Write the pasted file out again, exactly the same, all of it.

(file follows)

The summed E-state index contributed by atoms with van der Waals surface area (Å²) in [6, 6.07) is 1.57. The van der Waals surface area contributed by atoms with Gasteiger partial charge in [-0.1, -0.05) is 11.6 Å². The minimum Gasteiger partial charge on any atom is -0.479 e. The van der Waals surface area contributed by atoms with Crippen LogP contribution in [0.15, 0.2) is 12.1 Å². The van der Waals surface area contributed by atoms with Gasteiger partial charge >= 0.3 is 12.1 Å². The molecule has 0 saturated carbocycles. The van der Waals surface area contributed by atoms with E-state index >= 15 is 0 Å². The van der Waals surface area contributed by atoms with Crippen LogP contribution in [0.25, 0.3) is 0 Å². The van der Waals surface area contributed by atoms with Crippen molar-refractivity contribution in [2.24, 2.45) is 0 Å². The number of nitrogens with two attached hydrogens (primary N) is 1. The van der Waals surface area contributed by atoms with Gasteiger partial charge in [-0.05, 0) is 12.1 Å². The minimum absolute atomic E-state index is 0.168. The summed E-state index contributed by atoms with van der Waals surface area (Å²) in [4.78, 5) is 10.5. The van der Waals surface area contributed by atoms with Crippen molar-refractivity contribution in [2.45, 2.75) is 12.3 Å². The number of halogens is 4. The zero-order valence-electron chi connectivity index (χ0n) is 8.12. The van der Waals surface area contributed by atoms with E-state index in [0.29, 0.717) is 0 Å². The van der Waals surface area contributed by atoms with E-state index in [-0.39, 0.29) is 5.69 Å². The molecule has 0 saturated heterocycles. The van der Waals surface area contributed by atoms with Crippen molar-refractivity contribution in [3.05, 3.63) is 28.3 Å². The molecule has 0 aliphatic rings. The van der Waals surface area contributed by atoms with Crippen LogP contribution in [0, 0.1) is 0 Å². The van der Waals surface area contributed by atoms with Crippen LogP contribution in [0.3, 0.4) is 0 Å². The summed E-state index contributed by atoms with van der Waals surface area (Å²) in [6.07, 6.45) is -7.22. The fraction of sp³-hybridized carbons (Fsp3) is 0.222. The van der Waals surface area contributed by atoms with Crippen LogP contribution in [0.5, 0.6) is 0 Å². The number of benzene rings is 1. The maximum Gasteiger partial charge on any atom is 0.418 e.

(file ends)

The summed E-state index contributed by atoms with van der Waals surface area (Å²) in [6, 6.07) is 1.57. The van der Waals surface area contributed by atoms with Gasteiger partial charge in [-0.1, -0.05) is 11.6 Å². The minimum Gasteiger partial charge on any atom is -0.479 e. The van der Waals surface area contributed by atoms with Crippen LogP contribution in [0.15, 0.2) is 12.1 Å². The van der Waals surface area contributed by atoms with Gasteiger partial charge >= 0.3 is 12.1 Å². The molecule has 0 saturated carbocycles. The van der Waals surface area contributed by atoms with E-state index >= 15 is 0 Å². The van der Waals surface area contributed by atoms with Crippen LogP contribution in [0.25, 0.3) is 0 Å². The van der Waals surface area contributed by atoms with Crippen molar-refractivity contribution in [2.24, 2.45) is 0 Å². The number of nitrogens with two attached hydrogens (primary N) is 1. The van der Waals surface area contributed by atoms with Gasteiger partial charge in [-0.05, 0) is 12.1 Å². The minimum absolute atomic E-state index is 0.168. The summed E-state index contributed by atoms with van der Waals surface area (Å²) in [4.78, 5) is 10.5. The van der Waals surface area contributed by atoms with Crippen molar-refractivity contribution in [2.45, 2.75) is 12.3 Å². The number of halogens is 4. The zero-order valence-electron chi connectivity index (χ0n) is 8.12. The van der Waals surface area contributed by atoms with E-state index in [0.29, 0.717) is 0 Å². The van der Waals surface area contributed by atoms with E-state index in [-0.39, 0.29) is 5.69 Å². The molecule has 0 saturated heterocycles. The van der Waals surface area contributed by atoms with Crippen molar-refractivity contribution in [3.05, 3.63) is 28.3 Å². The molecule has 0 aliphatic rings. The van der Waals surface area contributed by atoms with Crippen LogP contribution in [0, 0.1) is 0 Å². The van der Waals surface area contributed by atoms with Crippen LogP contribution in [0.3, 0.4) is 0 Å². The summed E-state index contributed by atoms with van der Waals surface area (Å²) in [6.07, 6.45) is -7.22. The fraction of sp³-hybridized carbons (Fsp3) is 0.222. The van der Waals surface area contributed by atoms with Crippen LogP contribution in [0.5, 0.6) is 0 Å². The number of benzene rings is 1. The maximum Gasteiger partial charge on any atom is 0.418 e.